Facing 22nd-ranked Arizona in the opening round of the NCAA Tournament at Manhattan, Kan., the Irish put together a magnificent defensive performance, holding the Wildcats to an opponent season-low 23.3 percent shooting. A veteran of four NCAA Tournaments, Ratay led the way for Notre Dame with 20 points and nine rebounds, as the Irish locked up their 10th consecutive 20-win season and their eighth straight opening-round victory.

An even greater obstacle was looming in the second round, as Notre Dame was matched up with eighth-ranked Kansas State, which owned a 22-game home winning streak. The Wildcats were seen by many as a “darkhorse” contender for the Final Four and buoyed by a home crowd of more than 11,000 fans, KSU was not expected to have much difficulty in dealing with the Irish. Someone forgot to pass that message along to Notre Dame.

Junior guard Le’Tania Severe tossed in a team-high 17 points, pacing four Irish players in double figures as Notre Dame stunned the basketball world with a 59-53 win over Kansas State. The Irish used a patient offense and a vise-like defense to keep the Wildcats confused and frustrated all night long. In fact, Notre Dame held K-State without a field goal for more than 12 minutes spanning between both the first and second halves and did not allow an offensive rebound for all but the final seven seconds of that stretch. The end result was a return trip to the Sweet Sixteen, where the Irish would face their in-state rival, Purdue.

Notre Dame went toe-to-toe with the Boilermakers throughout the first half of their East Regional semifinal, tying the game at 27-27 late in the period on a Ratay jumper. However, Purdue used a 22-4 run in the second half to take the lead for good. Still, the Irish clawed and scrapped during the second half and pulled as close as 12 points twice in the final five minutes. In the end, that wouldn’t be enough, as Notre Dame’s season came to an close with a 66-47 loss. One small consolation for the Irish came when the final ESPN/USA Today coaches’ poll was released — Notre Dame was ranked 21st in the nation and was one of four BIG EAST schools to appear in the year-end survey.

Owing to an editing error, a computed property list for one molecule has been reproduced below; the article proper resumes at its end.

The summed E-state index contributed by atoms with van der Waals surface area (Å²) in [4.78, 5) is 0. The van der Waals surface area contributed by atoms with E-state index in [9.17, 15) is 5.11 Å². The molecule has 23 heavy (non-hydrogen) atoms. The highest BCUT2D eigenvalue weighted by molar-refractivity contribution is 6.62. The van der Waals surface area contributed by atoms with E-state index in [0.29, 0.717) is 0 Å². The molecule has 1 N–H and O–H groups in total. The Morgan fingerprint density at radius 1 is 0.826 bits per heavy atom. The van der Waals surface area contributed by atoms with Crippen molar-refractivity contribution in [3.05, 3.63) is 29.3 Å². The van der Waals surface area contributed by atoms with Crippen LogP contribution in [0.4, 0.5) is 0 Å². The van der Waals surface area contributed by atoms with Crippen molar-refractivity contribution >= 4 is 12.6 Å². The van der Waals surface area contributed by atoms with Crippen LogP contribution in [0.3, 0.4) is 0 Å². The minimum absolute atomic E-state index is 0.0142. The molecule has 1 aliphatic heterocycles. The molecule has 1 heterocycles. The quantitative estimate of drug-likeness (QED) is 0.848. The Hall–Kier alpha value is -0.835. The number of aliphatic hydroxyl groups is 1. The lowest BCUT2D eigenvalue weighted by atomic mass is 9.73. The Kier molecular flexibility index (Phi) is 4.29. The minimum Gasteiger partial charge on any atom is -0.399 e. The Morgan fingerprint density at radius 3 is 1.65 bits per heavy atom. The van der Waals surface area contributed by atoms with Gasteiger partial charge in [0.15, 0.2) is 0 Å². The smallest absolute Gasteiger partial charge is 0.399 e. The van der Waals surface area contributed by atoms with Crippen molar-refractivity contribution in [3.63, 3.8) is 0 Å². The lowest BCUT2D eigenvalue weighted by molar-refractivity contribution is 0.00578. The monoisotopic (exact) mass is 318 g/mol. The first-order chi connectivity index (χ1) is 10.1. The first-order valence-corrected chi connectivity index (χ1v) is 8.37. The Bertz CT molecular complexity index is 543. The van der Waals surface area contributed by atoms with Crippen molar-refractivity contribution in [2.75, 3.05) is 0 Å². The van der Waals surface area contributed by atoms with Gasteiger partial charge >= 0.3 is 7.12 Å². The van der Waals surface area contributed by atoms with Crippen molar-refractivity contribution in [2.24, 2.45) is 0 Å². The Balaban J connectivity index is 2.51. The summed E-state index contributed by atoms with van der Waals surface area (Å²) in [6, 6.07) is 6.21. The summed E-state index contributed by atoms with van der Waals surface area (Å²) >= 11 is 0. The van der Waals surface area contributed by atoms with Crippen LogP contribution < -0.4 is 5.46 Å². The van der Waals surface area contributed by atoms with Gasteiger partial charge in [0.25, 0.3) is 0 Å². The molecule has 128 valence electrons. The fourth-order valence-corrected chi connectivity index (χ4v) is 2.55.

Individual honors were plentiful for the Irish this season, led by sophomore forward Jacqueline Batteast, who was a second-team all-BIG EAST selection. The South Bend native ranked among the top 15 in the conference in scoring (13.9 ppg.), rebounding (8.3 rpg.), blocks (1.6 bpg.) and double-doubles (8). Meanwhile, Ratay put her stamp all over the Irish record books, placing in the top 10 in 14 career categories. She leaves Notre Dame as the school’s all-time leader in three-point field goals made (262) and games started (129). In addition, she is the only player in NCAA history to rank among the top 10 in the nation in career three-point percentage (1st, .476) and free throw percentage (6th, .872).

Freshman forward Courtney LaVere also turned in a marquee effort in her first season under the Golden Dome. The Ventura, Calif., native piled up 12.4 points and 5.6 rebounds per game, and her 398 total points ranked as the fifth-best mark ever amassed by an Irish freshman. She added five double-doubles, with three coming against top-10 opponents, and she was rewarded with a spot on the BIG EAST All-Rookie Team.

Notre Dame’s accomplishments this season have put the Irish in some elite company in a number of different categories. For instance, they are one of just six programs in the nation to have an active streak of 10 consecutive 20-win seasons. Notre Dame also is one of just eight schools to have advanced to the Sweet Sixteen five times in the last seven years. And, with the addition of the nation’s 19th-ranked recruiting class next year, the Irish are one of just three teams in the country to register Top 20 recruiting classes in each of the last seven years (according to Blue Star Index). Furthermore, Notre Dame women’s basketball has evolved into one of the hottest tickets in the country — the Irish have ranked in the top 10 in the nation in home attendance each of the last three years, including an eighth-place ranking this season after averaging 7,132 fans per game.

The road to a berth in the Sweet Sixteen was anything but smooth for Notre Dame in 2002-03. However, as is the case with most good things in life, rewards don’t come easy. The Irish discovered that with teamwork, dedication and an insatiable desire to succeed, glory can be achieved. Next season, nine monogram winners, including four starters, will be back to suit up in the Blue and Gold, and without a doubt, they will call upon the lessons learned in 2002-03 to help them reach an even higher goal — returning Notre Dame to the top of college basketball’s mountain.

— ND —